It’s Still Christmas

At Spy Garden we follow the commandment of,

Thou shalt keep thine Christmas decorations up until the new year.

bahaHaha just kidding. I realize decorating traditions are an entirely personal preference and just because the lights are still twinkling at the church altar doesn’t mean yours can’t already be packed away. But we do like to enjoy ours until January first. Though this year I did put most of it away the day after Christmas. I took all the ornaments off the tree and removed the red tree skirt. I left the gold star on top and the white lights on and put a gold tablecloth around the bottom as a replacement tree skirt and declared it was:

The New Year’s Tree

The New Year’s Tree

And everyone was thrilled with this proclamation. The mantle was cleaned and dusted and freed of Christmas village-dom and no one seems to miss it. We left enough sparkle and light to welcome the new year (you’ve got to have at least some sparkle and light for New Year’s Eve!) The snowflakes fluttering in the dining room can stay until…February? Because they are pure winter perfection! How you chose to “de-Christmatize” (Spy Garden neologism #53) your decor, it’s just stuff that doesn’t really matter, my real point is that:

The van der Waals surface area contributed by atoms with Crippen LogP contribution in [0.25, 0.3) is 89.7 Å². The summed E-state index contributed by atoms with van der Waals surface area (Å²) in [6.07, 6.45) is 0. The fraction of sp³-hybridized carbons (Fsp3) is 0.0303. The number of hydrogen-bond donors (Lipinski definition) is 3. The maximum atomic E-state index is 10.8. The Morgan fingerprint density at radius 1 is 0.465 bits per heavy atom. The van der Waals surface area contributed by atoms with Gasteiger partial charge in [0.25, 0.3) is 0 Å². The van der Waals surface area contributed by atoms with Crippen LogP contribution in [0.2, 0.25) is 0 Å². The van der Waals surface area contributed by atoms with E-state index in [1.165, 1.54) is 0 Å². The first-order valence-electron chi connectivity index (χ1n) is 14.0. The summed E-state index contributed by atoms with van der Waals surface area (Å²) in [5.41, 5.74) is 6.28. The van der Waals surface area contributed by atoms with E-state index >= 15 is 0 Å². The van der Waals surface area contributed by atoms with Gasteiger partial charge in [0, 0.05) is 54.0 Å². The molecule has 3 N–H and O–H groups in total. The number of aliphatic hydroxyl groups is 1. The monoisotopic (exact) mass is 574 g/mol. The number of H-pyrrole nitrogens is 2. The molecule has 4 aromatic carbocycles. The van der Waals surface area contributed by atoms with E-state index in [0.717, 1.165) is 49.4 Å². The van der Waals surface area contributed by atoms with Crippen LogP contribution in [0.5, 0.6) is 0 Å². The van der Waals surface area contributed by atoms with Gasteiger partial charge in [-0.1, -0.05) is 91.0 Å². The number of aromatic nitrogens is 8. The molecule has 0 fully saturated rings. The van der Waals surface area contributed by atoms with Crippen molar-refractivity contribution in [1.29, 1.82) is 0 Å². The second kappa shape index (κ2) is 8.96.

Advent is over, but it is still the season of Christmas on the church calendar until January 5th! The moment Christ was born was warm and happy and wonderful (i.e. much like Christmas morning) and a moment of perfect peace. The days that followed Christ’s birth were not so wonderful.

“Rise, take the child and his mother, and flee to Egypt…for Herod is about to search for the child, to destroy him.” Excerpt from Matthew 2:13

Yikes! Can you imagine fleeing with your newborn the day after Christmas?! Similarly (though hopefully to a MUCH lesser degree in your lives), the feeling of going back to “reality” after Christmas coziness and joy (back to work, leaving friends/family, needing to lose the 5lbs you gained in…

eating gingerbread

eating gingerbread

NOM NOM NOM

NOM NOM NOM

etc., etc.) can be a bummer and/or shocking to the system. Looking to the church calendar eases the “end” of Christmas in a much more graceful way than the “end” being when the garbage guy picks up the overloaded trash bins.